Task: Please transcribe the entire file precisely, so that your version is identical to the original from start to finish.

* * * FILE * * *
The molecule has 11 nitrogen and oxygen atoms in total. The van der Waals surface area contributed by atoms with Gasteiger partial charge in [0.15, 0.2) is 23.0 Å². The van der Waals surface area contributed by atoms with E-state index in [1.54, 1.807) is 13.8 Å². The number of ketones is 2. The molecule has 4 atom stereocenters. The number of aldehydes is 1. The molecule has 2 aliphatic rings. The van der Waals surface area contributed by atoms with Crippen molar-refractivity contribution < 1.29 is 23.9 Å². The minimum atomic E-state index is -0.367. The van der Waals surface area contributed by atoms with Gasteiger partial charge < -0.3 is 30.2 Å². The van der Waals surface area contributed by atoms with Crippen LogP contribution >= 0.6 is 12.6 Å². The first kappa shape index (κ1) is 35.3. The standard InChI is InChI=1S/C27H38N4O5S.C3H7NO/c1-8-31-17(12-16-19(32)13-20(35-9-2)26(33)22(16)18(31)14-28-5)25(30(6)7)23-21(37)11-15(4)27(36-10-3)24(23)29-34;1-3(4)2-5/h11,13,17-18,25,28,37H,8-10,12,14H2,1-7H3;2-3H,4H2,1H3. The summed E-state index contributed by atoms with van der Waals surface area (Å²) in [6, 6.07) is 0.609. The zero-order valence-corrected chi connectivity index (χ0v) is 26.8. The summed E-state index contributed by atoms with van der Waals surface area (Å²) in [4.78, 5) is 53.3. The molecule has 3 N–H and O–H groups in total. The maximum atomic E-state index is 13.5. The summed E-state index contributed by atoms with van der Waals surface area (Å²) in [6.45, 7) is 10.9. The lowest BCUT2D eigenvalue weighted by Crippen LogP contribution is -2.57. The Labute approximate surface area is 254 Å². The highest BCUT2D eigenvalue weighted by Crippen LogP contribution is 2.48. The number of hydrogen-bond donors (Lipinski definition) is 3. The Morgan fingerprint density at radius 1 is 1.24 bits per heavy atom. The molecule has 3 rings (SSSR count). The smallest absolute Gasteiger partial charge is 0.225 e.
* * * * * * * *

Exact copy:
The molecule has 11 nitrogen and oxygen atoms in total. The van der Waals surface area contributed by atoms with Gasteiger partial charge in [0.15, 0.2) is 23.0 Å². The van der Waals surface area contributed by atoms with E-state index in [1.54, 1.807) is 13.8 Å². The number of ketones is 2. The molecule has 4 atom stereocenters. The number of aldehydes is 1. The molecule has 2 aliphatic rings. The van der Waals surface area contributed by atoms with Crippen molar-refractivity contribution < 1.29 is 23.9 Å². The minimum atomic E-state index is -0.367. The van der Waals surface area contributed by atoms with Gasteiger partial charge < -0.3 is 30.2 Å². The van der Waals surface area contributed by atoms with Crippen LogP contribution >= 0.6 is 12.6 Å². The first kappa shape index (κ1) is 35.3. The standard InChI is InChI=1S/C27H38N4O5S.C3H7NO/c1-8-31-17(12-16-19(32)13-20(35-9-2)26(33)22(16)18(31)14-28-5)25(30(6)7)23-21(37)11-15(4)27(36-10-3)24(23)29-34;1-3(4)2-5/h11,13,17-18,25,28,37H,8-10,12,14H2,1-7H3;2-3H,4H2,1H3. The summed E-state index contributed by atoms with van der Waals surface area (Å²) in [6, 6.07) is 0.609. The zero-order valence-corrected chi connectivity index (χ0v) is 26.8. The summed E-state index contributed by atoms with van der Waals surface area (Å²) in [4.78, 5) is 53.3. The molecule has 3 N–H and O–H groups in total. The maximum atomic E-state index is 13.5. The summed E-state index contributed by atoms with van der Waals surface area (Å²) in [6.45, 7) is 10.9. The lowest BCUT2D eigenvalue weighted by Crippen LogP contribution is -2.57. The Labute approximate surface area is 254 Å². The highest BCUT2D eigenvalue weighted by Crippen LogP contribution is 2.48. The number of hydrogen-bond donors (Lipinski definition) is 3. The Morgan fingerprint density at radius 1 is 1.24 bits per heavy atom. The molecule has 3 rings (SSSR count). The smallest absolute Gasteiger partial charge is 0.225 e.